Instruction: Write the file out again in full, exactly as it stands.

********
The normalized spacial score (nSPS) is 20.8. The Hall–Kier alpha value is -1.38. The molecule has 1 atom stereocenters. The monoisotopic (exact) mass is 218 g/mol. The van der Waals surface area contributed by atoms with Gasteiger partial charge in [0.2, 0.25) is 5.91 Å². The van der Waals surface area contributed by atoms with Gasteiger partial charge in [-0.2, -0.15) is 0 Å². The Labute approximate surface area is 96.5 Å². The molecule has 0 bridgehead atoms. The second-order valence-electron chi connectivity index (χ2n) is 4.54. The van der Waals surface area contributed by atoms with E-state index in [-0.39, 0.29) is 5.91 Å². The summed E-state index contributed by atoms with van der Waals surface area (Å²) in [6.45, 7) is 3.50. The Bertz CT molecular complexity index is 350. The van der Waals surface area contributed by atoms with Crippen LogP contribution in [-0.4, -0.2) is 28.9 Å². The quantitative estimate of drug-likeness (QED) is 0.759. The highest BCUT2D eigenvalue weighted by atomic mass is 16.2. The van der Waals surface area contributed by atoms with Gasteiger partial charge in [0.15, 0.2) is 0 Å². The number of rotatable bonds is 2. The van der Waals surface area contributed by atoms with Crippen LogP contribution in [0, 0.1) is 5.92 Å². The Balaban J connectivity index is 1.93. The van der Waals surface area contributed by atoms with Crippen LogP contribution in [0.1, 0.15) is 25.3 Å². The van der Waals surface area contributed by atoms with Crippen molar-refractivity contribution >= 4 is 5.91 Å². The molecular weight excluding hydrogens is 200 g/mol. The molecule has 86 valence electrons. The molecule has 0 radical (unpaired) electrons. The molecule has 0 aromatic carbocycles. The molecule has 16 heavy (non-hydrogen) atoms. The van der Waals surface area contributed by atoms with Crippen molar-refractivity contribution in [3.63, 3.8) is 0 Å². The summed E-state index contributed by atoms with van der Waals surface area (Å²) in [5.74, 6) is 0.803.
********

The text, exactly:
The normalized spacial score (nSPS) is 20.8. The Hall–Kier alpha value is -1.38. The molecule has 1 atom stereocenters. The monoisotopic (exact) mass is 218 g/mol. The van der Waals surface area contributed by atoms with Gasteiger partial charge in [0.2, 0.25) is 5.91 Å². The van der Waals surface area contributed by atoms with Gasteiger partial charge in [-0.2, -0.15) is 0 Å². The Labute approximate surface area is 96.5 Å². The molecule has 0 bridgehead atoms. The second-order valence-electron chi connectivity index (χ2n) is 4.54. The van der Waals surface area contributed by atoms with E-state index in [-0.39, 0.29) is 5.91 Å². The summed E-state index contributed by atoms with van der Waals surface area (Å²) in [6.45, 7) is 3.50. The Bertz CT molecular complexity index is 350. The van der Waals surface area contributed by atoms with Crippen LogP contribution in [-0.4, -0.2) is 28.9 Å². The quantitative estimate of drug-likeness (QED) is 0.759. The highest BCUT2D eigenvalue weighted by atomic mass is 16.2. The van der Waals surface area contributed by atoms with Gasteiger partial charge in [0.15, 0.2) is 0 Å². The number of rotatable bonds is 2. The van der Waals surface area contributed by atoms with Crippen LogP contribution in [0, 0.1) is 5.92 Å². The Balaban J connectivity index is 1.93. The van der Waals surface area contributed by atoms with Crippen LogP contribution in [0.1, 0.15) is 25.3 Å². The van der Waals surface area contributed by atoms with Crippen molar-refractivity contribution >= 4 is 5.91 Å². The molecular weight excluding hydrogens is 200 g/mol. The molecule has 86 valence electrons. The molecule has 0 radical (unpaired) electrons. The molecule has 0 aromatic carbocycles. The molecule has 16 heavy (non-hydrogen) atoms. The van der Waals surface area contributed by atoms with Crippen molar-refractivity contribution in [3.63, 3.8) is 0 Å². The summed E-state index contributed by atoms with van der Waals surface area (Å²) in [5.74, 6) is 0.803.